[Advances in Food Research] Advances in Food Research Volume 8 Volume 8 || Composition of Wines. II. Inorganic Constituents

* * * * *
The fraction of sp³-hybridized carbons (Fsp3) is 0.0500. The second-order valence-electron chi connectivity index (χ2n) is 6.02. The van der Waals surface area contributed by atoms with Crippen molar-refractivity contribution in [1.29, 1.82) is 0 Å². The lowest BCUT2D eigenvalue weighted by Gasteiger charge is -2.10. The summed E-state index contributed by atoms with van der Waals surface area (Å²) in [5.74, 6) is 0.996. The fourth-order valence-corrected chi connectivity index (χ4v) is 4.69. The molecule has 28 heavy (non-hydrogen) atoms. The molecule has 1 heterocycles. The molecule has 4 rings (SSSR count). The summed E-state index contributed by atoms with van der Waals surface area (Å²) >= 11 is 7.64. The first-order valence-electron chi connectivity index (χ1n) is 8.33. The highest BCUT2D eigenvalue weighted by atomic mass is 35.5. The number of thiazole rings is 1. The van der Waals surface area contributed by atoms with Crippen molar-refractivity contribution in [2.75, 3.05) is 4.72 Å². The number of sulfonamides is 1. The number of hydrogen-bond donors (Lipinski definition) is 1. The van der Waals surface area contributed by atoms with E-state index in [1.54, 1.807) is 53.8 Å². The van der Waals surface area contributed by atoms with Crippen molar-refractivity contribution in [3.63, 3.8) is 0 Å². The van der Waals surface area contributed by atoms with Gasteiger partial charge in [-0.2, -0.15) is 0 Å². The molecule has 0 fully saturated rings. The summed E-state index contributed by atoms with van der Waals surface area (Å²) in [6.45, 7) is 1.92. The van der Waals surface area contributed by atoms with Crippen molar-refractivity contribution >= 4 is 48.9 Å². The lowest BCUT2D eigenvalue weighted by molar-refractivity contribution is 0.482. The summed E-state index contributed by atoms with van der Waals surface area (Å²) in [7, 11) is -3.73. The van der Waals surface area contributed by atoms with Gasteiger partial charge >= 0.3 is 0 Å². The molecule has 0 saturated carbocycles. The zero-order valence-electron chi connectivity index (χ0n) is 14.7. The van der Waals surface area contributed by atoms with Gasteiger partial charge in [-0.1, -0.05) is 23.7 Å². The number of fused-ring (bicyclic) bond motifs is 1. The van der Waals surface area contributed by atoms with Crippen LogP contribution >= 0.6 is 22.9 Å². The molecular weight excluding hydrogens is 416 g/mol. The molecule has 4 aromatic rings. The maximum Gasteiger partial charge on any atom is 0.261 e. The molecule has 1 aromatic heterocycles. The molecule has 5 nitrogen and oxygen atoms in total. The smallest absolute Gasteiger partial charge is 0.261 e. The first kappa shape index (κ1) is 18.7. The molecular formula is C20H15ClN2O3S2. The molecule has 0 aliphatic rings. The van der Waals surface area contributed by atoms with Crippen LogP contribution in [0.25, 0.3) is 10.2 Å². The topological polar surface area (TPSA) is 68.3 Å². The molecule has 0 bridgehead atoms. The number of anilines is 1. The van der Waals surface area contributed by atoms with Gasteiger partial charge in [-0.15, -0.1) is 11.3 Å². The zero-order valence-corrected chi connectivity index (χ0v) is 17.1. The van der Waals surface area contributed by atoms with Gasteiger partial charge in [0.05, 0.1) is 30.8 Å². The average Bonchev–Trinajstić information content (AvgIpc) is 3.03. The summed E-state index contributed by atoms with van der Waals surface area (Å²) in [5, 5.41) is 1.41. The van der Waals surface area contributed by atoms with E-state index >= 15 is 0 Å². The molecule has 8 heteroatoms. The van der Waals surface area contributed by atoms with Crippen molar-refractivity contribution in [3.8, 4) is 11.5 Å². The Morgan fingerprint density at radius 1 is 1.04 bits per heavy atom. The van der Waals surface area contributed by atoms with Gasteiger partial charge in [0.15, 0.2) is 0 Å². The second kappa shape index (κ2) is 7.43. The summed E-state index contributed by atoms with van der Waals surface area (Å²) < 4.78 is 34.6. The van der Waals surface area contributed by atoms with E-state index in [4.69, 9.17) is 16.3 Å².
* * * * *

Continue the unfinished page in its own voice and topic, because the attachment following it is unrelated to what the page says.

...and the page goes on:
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<ul><li><p>COMPOSITION OF WINES . I I . INORGANIC CONSTITUENTS BY MAYNARD A . AMERINE </p><p>Department of Viticulture and Enology. College of Agriculture. University of Califomin. Dauis. California </p><p>I . Introduction . . . . . . I1 . General Methods of Analysis . . </p><p>1 . Effect of Minerals . . . . 2 . Balance of Ions . . . . . 3 . Ash . . . . . . . </p><p>a . Methods . . . . . . b . Amounts . . . . . . </p><p>4 . Alkalinity of the Ash . . . a . Methods . . . . . . b . Amounts . . . . . . </p><p>I11 . Anions . . . . . . . 1 . Boron . . . . . . . </p><p>a . Methods . . . . . . b . Significance . . . . . c . Amounts . . . . . . </p><p>2 . Bromide . . . . . . a . Methods . . . . . . b . Amounts . . . . . . </p><p>3 . Carbon Dioxide . . . . . a . Methods . . . . . . b . Amounts . . . . . . c . Factors Affecting Solubility . . d . Forms of Carbon Dioxide Present </p><p>4 . Chloride . . . . . . a . Methods . . . . . . b . Amounts . . . . . . </p><p>5 . Fluoride . . . . . . a . Methods . . . . . . b . Amounts of Fluoride Prescnt . </p><p>6 . Iodide . . . . . . . 7 . Oxygen . . . . . . </p><p>a . Methods . . . . . . b . Amounts . . . . . . </p><p>8 . Phosphate . . . . . . a . Methods . . . . . . b . Amounts of Phosphate Present . </p><p>9 . Silicate . . . . . . 10 . Sulfate . . . . . . </p><p>133 </p><p>. Page . . . . . . . 135 . . . . . . . 136 . . . . . . . 137 . . . . . . . 138 . . . . . . . 138 . . . . . . . 138 . . . . . . . 139 . . . . . . . 139 . . . . . . . 139 . . . . . . . 140 . . . . . . . 141 . . . . . . . 141 . . . . . . . 141 . . . . . . . 142 . . . . . . . 142 . . . . . . . 142 . . . . . . . 142 . . . . . . . 143 . . . . . . . 143 . . . . . . . 143 . . . . . . . 144 . . . . . . . 148 . . . . . . . 149 . . . . . . . 150 . . . . . . . 150 . . . . . . . 150 . . . . . . . 151 . . . . . . . 151 . . . . . . . 152 . . . . . . . 152 . . . . . . . 153 . . . . . . . 153 . . . . . . . 153 . . . . . . . 153 . . . . . . . 154 . . . . . . . 1.54 . . . . . . . 156 . . . . . . . 156 </p></li><li><p>134 MAYNARD A . AMERINE </p><p>Page a . Methods . . . . . . . . . . . . . 156 b . Sources of Sulfate . . . . . . . . . . . 157 c . Amounts of Sulfate Present 159 </p><p>11 Sulfide and Mercaptans 159 a . Methods . . . . . . . . . . . . . 161 b . Source of Sulfide . . . . . . . . . . . 161 </p><p>12 . Sulfurous Acid . . . . . . . . . . . . 162 . Methods . . . . . . . . . . . . . 162 </p><p>164 171 </p><p>IV . Cations . . . . . . . . . . . . . . 172 1 . Aluminum . . . . . . . . . . . . . 172 2 . Arsenic . . . . . . . . . . . . . 173 3 . Cadmium . . . . . . . . . . . . . 174 4 . Calcium . . . . . . . . . . . . . 174 5 . Copper . . . . . . . . . . . . . 176 </p><p>a . Methods . . . . . . . . . . . . . 176 b . Sources and Effects . . . . . . . . . . 177 c . Effects of Copper . . . . . . . . . . . . 179 cl . Amounts of Copper . . . . . . . . . . 180 </p><p>6 . Iron . . . . . . . . . . . . . . 181 a . Methods . . . . . . . . . . . . . 181 b . Source . . . . . . . . . . . . . 183 c . Effects . . . . . . . . . . . . . 186 d . Amounts . . . . . . . . . . . . . 188 </p><p>7 . Lead . . . . . . . . . . . . . . 189 a . Methods . . . . . . . . . . . . . 189 b . Amounts . . . . . . . . . . . . . 189 </p><p>8 . Magnesium . . . . . . . . . . . . . 191 9 . Manganese . . . . . . . . . . . . . 191 </p><p>10 . Mercury . . . . . . . . . . . . . 193 11 . Molybdenum . . . . . . . . . . . . 193 12 . Potassium . . . . . . . . . . . . . 193 </p><p>u . Methods . . . . . . . . . . . . . 193 b . Amounts . . . . . . . . . . . . . 194 </p><p>13 . Radium . . . . . . . . . . . . . 195 14 . Rubidium . . . . . . . . . . . . . 195 15 . Silver . . . . . . . . . . . . . . 196 16 . Sodium . . . . . . . . . . . . . 196 </p><p>a . Methods . . . . . . . . . . . . . 196 b . Amounts of Sodium . . . . . . . . . . 196 </p><p>17 . Tin, Titanium, and Vanadium . . . . . . . . . 198 18 . Zinc . . . . . . . . . . . . . . 198 </p><p>a . Methods . . . . . . . . . . . . . 198 b . Amounts . . . . . . . . . . . . . 198 </p><p>V . Research Needs . . . . . . . . . . . . 199 Acknowledgments . . . . . . . . . . . . 200 </p><p>. . . . . . . . . . . . . . . . . . . . </p><p>. . . . . . . b . Sulfurous Acid in Musts and Wines 13 . Sulfur: Elemental and Organic . . . . . . . . </p><p>References . . . . . . . . . . . . . 200 </p></li><li><p>WINES: INORGANIC CONSTITUENTS 135 </p><p>I . INTRODUCTION </p><p>The inorganic constituents of wines have received less attention than the organic components. This may be because they appear to be of less biochemical and physiological importance. Nevertheless, the minerals are of considerable significance in enology. Some are needed in the process of alcoholic fermentation. Others, particularly sulfites, iron, and copper, are a part of the: oxidation system of wines, Small amounts of several metals in wines affect their clarity, and occasionally enough of a mineral component may be present to influence the flavor. Many, of course, are of significance in human nutrition. There are also legal limits for several. Legal limits for metals (as milligrams per liter) are reported in Table I. (Anonymous, 1955). </p><p>TABLE I Legal Limits for Metals (mg./l.) in Wines a </p><p>~~~ ~ ~ ~ </p><p>Country Arsenic Copper Lead </p><p>France 0.4 Germany 2.0 Great Britain 1.4 Switzerland b </p><p>5 </p><p>30 10 </p><p>- 1.6 0.35 1.0 3.5 </p><p>~~~ </p><p>a Anonymous, 1955; Westhuyzen, 1955. b200 ml. should not show detectable arsenic. </p><p>In this review an attempt has been made to give a fairly complete summary of the methods employed at present for the analyses of the various inorganic constituents of wines. The use of the flame photometer greatly simplifies the determination of potassium, sodium, and calcium. The polarograph appears to be useful in a number of cases, particularly for oxygen. The colorimetric methods for copper and iron are now sufficiently accurate for. routine winery analyses. The procedures for total and free sulfur dioxide could be improved, both as to specificity and accuracy. Better methods for other constituents, especially for small amounts, need to be developed, but there does not appear to be any real lack of available procedures. </p><p>Data on the source and fate of inorganic constituents have not been conducted systematically enough, though Gartel's ( 1955) recent work on the effect of cellar operations is in the right direction. In order to be able to control the level of any constituent in the final product, it is highly desirable to know what may be the range in composition of the fruit of different varieties from various localities during ripening. We also need more information on the influence of equipment and fermenta- </p></li><li><p>136 MAYNARD A. AMERINE </p><p>tion conditions on the fate of the inorganic constituents. As more and more of the inorganic components of wine are found to be important to stability, and possibly quality, the greater will be our need of this type of data. </p><p>Finally, the biochemical aspects of the inorganic constituents have been too little studied. The obvious relationship of iron to the oxidation- reduction system has been investigated by several, but not completely clarified. Some of this delay is due to our ignorance of the condition of these constituents in wines. Using iron again as an example, we are almost completely in the dark as to the ionic species actually present in wine. The case with respect to carbon dioxide in sparkling wines is similar. It may very well be that we cannot fully explain the effect of iron on wine stability until we know the electronic structural formulas and amounts of each of the forms of iron present in wines. </p><p>There is, however, too little information on the interrelationships of the various constituents. Iron content has been studied apart from the effect of copper, phosphate, or other components. The same is true of tartrate stability; except for a few investigators, the influence of potas- sium, sodium, and other constituents has been neglected. In enology, as in food technology, we need accurate, rapid methods, quantitative data, and better biochemical interpretation of the data. </p><p>The present review, like its predecessor ( Amerine, 1954), is limited to pubIications since 1930. References to some 1957 papers are included. For general publications see Advances in Food Research 5, pp. 354 to 359. Admittedly, some of the compounds included in this review are not strictly inorganic, i.e., mercaptans, organic iron, and carbonate esters. However, they have been included here where they were not covered in the previous review. </p><p>II. GENERAL METHODS OF ANALYSIS Several texts on general wine analyses have been published, Those </p><p>of Amerine ( 1955), Jaulmes ( 1951 ), and RibBreau-Gayon and Peynaud ( 1947b) include procedures for the inorganic constituents. Details for wet ashing have been given by Gartel (1956), who used a 10:1:0.5 mixture of hydrochloric, perchloric, and sulfuric acids, using octyl alco- hol to prevent foaming, and by Deibner and Bouzigues (1953b) who preferred hydrogen peroxide as the oxidizing agent. </p><p>Among the newer procedures, the flame photometer is particularly important. Stone et al. (1951) found it possible to use beer directly for caIcium, potassium, and sodium. However, a beer background solution was needed for preparing the calibration curves. Amerine and Kishaba (1952) and Amerine et al. (1953) ashed the wine or diluted it several </p></li><li><p>WINES: INORGANIC CONSTITUENTS 137 </p><p>times. Pro and Mathers (1954) made a systematic study of the inter- ference of organic and inorganic constituents in the determination of calcium, magnesium, potassium, and sodium. They reported alcohol and sucrose interference not to be of critical importance in normal wines. Cation effects on each other were likewise not significant. Phosphates and sulfates did interfere, but their interference was reduced by adding 5% dextrose. Compared with gravimetric procedures, good checks were obtained. They also got good recovery of added calcium, magnesium, potassium, and sodium. For a further discussion of the factors influ- encing the applicability of flame photometry see Bauserman and Cerney ( 1953). Bauserman and Olson ( 1955) used ethylenediaminotetraacetic acid (EDTA) to separate calcium so as to avoid ashing. </p><p>The polarograph has been employed for a variety of purposes by Almeida (1942), Rentschler and Tanner (1953), and Tanner and Rent- schler ( 1955). Methods for determining arsenic, phosphate, copper, zinc, iron, and manganese in musts and wines were outlined by Heide and Hennig (1933a). Dean (1951) used a spectrograph to determine 16 elements in the ash. In addition to those discussed herein he found barium, cobalt, lithium, and nickel, but in very small quantities. Bonastre and Pointeau (1957) used the polarograph for copper, lead, manganese and zinc determination. </p><p>1. EFFECT OF MINERALS Frolov-Bagreev ( 1949) and Frolov-Bagreev and Andreevskaia ( 1950, </p><p>1955) believed their data indicated that high manganese, molybdenum, vanadium, titanium, and boron contents had a favorable effect on the organoleptic quality of wines. They suggested this might be due to their poisoning of enzyme systems. Deibner ( 1952) favorably reviewed this research, but inspection of the data shows such large variations in the amounts of the elements that it is difficult to evaluate the claim. Wines with high manganese and molybdenum did receive high organo- leptic scores, but wines low in these elements had scores nearly as high. Lomkatsi (1956) added small amounts of copper, zirconium, nickel, cobalt, and thallium to fermenting musts. There was general stimulation and improvement in organoleptic quality, but again the effects are small and variable. Thallium (10 mg. per liter), copper (0.02 mg. ), and cobalt ( 10 mg.) seemed to be the most effective. </p><p>The effect of magnesium, sulfur, iron, copper, manganese, titanium, tungsten, and boron on vine growth was studied by Engles (1949), who considered these minerals favorable to growth. The sources of copper, iron, zinc, arsenic, and lead in musts and wines have been reviewed by Kieffer (1948). </p></li><li><p>138 MAYNARD A. AMERINE </p><p>Excessive or unusual mineral contents in the wine can arise from a variety of sources. The composition of the soil may lead to high mineral contents in the musts and in the resulting wines, In some cases, soil fungicides or insecticides on the grapes get into the crushed grapes and result in high metal content. Then there are the additions from equip- ment: metal crushers, filters, pumps, etc. Recently antiseptics and clari- fication agents have posed a problem, though some of these materials are of ancient origin (calcium sulfate, sodium chloride, various sulfites, fluorides, etc. ) , Even the metal content of quite dissimilar chemicals may pose a problem. The lead content of impure citric acid, for exam- ple, has been found to be high enough to create difficulties. The action of various metals on alcoholic beverages was studied by Walter (1951). The effect of metals on wines was also studied by Mrak et al. (1937), who reported a tolerance of 2 mg. per liter for aluminum, chromium, copper, and iron; 5 mg. for tin and zinc; and 50 mg. for nickel under the conditions of their experiment. The oxidation-reduction potential of the wine and other factors will influence this tolerance. Dougnac (1935) gives some data on minerals in wines in relation to their health values, mainly from pre-1930 papers. </p><p>2. BALANCE OF IONS </p><p>The principles of physical chemistry were applied by Genevois and Ribdreau-Gayon (1933) to the problems of the ions in wines and par- ticularly to the dissociation of acids and the pH. Since the ion activities are not known, their calculations can be considered only as a first approximation. Genevois ( 1934) reported that the mineral composition of wines, particularly of potassium, calcium, and magnesium, is similar to that of muscle and liver. About one liter of wine per day would furnish '/3 to $4 of the body's needs of these elements. A complete balance of the cations and inorganic and organic anions found in six Portuguese wines by Correia and JBcome (1942b) showed that the usual analytical procedures are accurate enough to account for the total mineral content. Berner (1952) has made a balance of cations and anions for eight Swiss wines. A summary of much of the data on this subject may be found in Ribhreau-Gayon and Peynaud (1947a). </p><p>3. ASH </p><p>a. Methods </p><p>Eckert (1950) reported work by Bohringer showing that the ashing should be done at a temperature not exceeding 600OC. (1112OF.). While no new principles for the determination of the ash or of the alkalinity </p></li><li><p>WINES : INORGANIC CONSTITUENTS 139 </p><p>of the ash are involved in the procedure of Sumuleanu and Ghimicescu (1935b), their titrating in the absence of carbon dioxide is worth noting. </p><p>b. Ammounts </p><p>De Soto (1951) analyzed the minerals in the ash spectrographically; his results are reported in Table I1 for seven samples (g . per 100 g. ash). These data are somewhat variable, e.g., the 10,000-fold range in alu- minum and the 5,000-fold range in iron, suggesting that further work is desirable. Furtherm...</p></li></ul>